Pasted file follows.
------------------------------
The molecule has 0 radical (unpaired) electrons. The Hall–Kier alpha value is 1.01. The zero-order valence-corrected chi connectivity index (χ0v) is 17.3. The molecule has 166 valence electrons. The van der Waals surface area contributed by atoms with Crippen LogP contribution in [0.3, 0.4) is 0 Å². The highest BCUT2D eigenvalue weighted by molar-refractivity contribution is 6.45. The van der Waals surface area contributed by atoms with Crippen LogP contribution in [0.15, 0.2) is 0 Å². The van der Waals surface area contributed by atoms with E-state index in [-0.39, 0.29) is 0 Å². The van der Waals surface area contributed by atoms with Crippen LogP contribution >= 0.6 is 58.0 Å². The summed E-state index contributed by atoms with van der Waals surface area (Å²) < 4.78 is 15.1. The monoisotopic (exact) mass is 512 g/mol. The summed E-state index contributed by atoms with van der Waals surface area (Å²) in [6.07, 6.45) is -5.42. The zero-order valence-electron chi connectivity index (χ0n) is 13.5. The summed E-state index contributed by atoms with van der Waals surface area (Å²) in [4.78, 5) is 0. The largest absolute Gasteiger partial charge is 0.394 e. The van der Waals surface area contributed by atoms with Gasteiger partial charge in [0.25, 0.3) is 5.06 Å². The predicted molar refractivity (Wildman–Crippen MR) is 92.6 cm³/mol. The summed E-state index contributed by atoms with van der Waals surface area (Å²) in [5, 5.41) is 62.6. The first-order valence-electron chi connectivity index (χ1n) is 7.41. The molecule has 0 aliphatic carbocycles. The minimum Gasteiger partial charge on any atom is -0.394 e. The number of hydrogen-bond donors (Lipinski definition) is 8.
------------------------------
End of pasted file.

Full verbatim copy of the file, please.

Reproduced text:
The molecule has 0 radical (unpaired) electrons. The Hall–Kier alpha value is 1.01. The zero-order valence-corrected chi connectivity index (χ0v) is 17.3. The molecule has 166 valence electrons. The van der Waals surface area contributed by atoms with Crippen LogP contribution in [0.3, 0.4) is 0 Å². The highest BCUT2D eigenvalue weighted by molar-refractivity contribution is 6.45. The van der Waals surface area contributed by atoms with Crippen LogP contribution in [0.15, 0.2) is 0 Å². The van der Waals surface area contributed by atoms with E-state index in [-0.39, 0.29) is 0 Å². The van der Waals surface area contributed by atoms with Crippen LogP contribution >= 0.6 is 58.0 Å². The summed E-state index contributed by atoms with van der Waals surface area (Å²) < 4.78 is 15.1. The monoisotopic (exact) mass is 512 g/mol. The summed E-state index contributed by atoms with van der Waals surface area (Å²) in [6.07, 6.45) is -5.42. The zero-order valence-electron chi connectivity index (χ0n) is 13.5. The summed E-state index contributed by atoms with van der Waals surface area (Å²) in [4.78, 5) is 0. The largest absolute Gasteiger partial charge is 0.394 e. The van der Waals surface area contributed by atoms with Gasteiger partial charge in [0.25, 0.3) is 5.06 Å². The predicted molar refractivity (Wildman–Crippen MR) is 92.6 cm³/mol. The summed E-state index contributed by atoms with van der Waals surface area (Å²) in [5, 5.41) is 62.6. The first-order valence-electron chi connectivity index (χ1n) is 7.41. The molecule has 0 aliphatic carbocycles. The minimum Gasteiger partial charge on any atom is -0.394 e. The number of hydrogen-bond donors (Lipinski definition) is 8.